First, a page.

VA center in Texas accidentally deleted data files
By The Associated Press
Published: Wednesday, June 12, 2013, 12:01 a.m.
CLEVELAND — The Department of Veterans Affairs accidentally deleted 464,000 electronic data files last month that contained information about home loans.
No personal information was jeopardized, according to a statement from the VA released on Tuesday.
The agency blamed human error at its information technology center in Austin, Texas. Reports that the error was made at the VA's regional office in Cleveland were incorrect, VA spokesman Craig Lawson said.
The records included loans, grants and applications. The online application program was restored within a few days after the records were erased on May 24.
Sen. Rob Portman of Ohio sent a letter on Monday to Secretary of Veterans Affairs Eric Shinseki, asking for information about when the department and applicants were told about the error and how they'll be affected.
The senator criticized the “limited communication and delayed incident reporting.”
The deleted files from the online application program were from March 18 to May 24.
No files from April 25 to May 24 could be recovered, while about half of the files from March 18 to April 24 were recovered.
The agency said staff will be retrained to help prevent the error from occurring again.
Lenders, appraisers and staff appraisal reviewers have been asked to resubmit appraisals for pending loan closings, according to the VA statement.
“This incident only further exacerbates the frustration many veterans feel,” Portman said.
The department has received increasing criticism this year for a backlog of disability claims. It announced in April that 250,000 veterans waiting more than a year for a decision on their disability claims would move to the front of the line.
Show commenting policy
TribLive commenting policy
You are solely responsible for your comments and by using TribLive.com you agree to our Terms of Service.
We moderate comments. Our goal is to provide substantive commentary for a general readership. By screening submissions, we provide a space where readers can share intelligent and informed commentary that enhances the quality of our news and information.
While most comments will be posted if they are on-topic and not abusive, moderating decisions are subjective. We will make them as carefully and consistently as we can. Because of the volume of reader comments, we cannot review individual moderation decisions with readers.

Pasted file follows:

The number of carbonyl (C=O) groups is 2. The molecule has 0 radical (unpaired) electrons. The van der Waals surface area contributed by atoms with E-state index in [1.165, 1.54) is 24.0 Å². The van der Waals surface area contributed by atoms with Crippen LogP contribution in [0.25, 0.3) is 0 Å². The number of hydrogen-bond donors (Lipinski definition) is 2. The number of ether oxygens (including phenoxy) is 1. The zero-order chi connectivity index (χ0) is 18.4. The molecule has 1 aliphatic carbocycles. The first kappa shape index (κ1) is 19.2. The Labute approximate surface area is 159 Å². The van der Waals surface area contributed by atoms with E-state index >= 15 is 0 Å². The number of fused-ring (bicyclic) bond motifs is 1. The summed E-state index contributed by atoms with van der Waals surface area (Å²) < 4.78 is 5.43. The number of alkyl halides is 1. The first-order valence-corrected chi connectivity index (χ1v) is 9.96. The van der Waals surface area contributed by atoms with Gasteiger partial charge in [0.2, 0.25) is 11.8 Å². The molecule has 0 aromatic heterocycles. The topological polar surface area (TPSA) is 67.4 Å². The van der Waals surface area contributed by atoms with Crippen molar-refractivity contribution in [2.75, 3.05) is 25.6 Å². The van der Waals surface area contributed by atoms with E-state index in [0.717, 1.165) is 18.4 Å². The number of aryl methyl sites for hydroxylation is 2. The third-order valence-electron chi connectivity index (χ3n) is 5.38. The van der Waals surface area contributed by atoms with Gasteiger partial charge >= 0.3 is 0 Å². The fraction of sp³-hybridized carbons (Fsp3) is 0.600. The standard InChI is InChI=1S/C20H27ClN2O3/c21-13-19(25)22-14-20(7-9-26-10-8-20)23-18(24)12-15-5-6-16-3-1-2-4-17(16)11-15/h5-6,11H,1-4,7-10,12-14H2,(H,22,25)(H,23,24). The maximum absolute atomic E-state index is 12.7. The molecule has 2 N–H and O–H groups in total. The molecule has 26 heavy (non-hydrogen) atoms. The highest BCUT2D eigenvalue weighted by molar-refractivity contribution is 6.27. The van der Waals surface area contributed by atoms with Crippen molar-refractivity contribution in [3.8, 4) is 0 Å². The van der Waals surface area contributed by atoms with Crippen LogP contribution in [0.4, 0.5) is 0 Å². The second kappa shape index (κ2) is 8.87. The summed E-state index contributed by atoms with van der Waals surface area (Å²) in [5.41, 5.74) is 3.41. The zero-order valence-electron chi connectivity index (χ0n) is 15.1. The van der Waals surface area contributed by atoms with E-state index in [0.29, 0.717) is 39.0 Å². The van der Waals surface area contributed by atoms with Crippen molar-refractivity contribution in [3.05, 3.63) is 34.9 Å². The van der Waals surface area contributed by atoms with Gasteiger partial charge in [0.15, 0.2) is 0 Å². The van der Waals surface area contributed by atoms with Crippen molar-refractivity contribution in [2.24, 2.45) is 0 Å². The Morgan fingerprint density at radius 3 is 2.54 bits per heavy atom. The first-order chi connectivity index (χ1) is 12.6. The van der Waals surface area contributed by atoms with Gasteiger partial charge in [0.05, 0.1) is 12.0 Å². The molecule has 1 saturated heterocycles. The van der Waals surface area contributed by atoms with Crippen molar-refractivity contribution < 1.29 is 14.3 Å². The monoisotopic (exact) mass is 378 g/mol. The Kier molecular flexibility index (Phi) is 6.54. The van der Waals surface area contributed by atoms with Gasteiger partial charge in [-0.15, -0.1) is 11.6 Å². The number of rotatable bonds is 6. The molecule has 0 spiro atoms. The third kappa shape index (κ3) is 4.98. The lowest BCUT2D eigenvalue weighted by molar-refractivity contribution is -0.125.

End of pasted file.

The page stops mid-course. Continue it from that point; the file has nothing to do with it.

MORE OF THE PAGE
We value thoughtful comments representing a range of views that make their point quickly and politely. We make an effort to protect discussions from repeated comments either by the same reader or different readers.
We follow the same standards for taste as the daily newspaper. A few things we won't tolerate: personal attacks, obscenity, vulgarity, profanity (including expletives and letters followed by dashes), commercial promotion, impersonations, incoherence, proselytizing and SHOUTING. Don't include URLs to Web sites.
We do not edit comments. They are either approved or deleted. We reserve the right to edit a comment that is quoted or excerpted in an article. In this case, we may fix spelling and punctuation.
We welcome strong opinions and criticism of our work, but we don't want comments to become bogged down with discussions of our policies and we will moderate accordingly.
We appreciate it when readers and people quoted in articles or blog posts point out errors of fact or emphasis and will investigate all assertions. But these suggestions should be sent via e-mail. To avoid distracting other readers, we won't publish comments that suggest a correction. Instead, corrections will be made in a blog post or in an article.
- White House flops: Obama knew uncle
- FBI: Russian diplomats lied to get U.S. benefits
- Snowy owls travel south
- From prison to presidency, Mandela reformed South Africa, ended apartheid
- Illinois overhauls its public pensions, cutting benefits for most workers, retirees
- 2 inmates of Gitmo sent home amid fears
- VA fears budget cuts will reverse drop in homelessness
- Sandy Hook 911 calls fuel sensitivity debate
- New York City commuter train derailment kills 4, hurts more than 60
- Wash. woman tweets of crash death, finds out it’s husband
- Bratton returns to lead New York City police force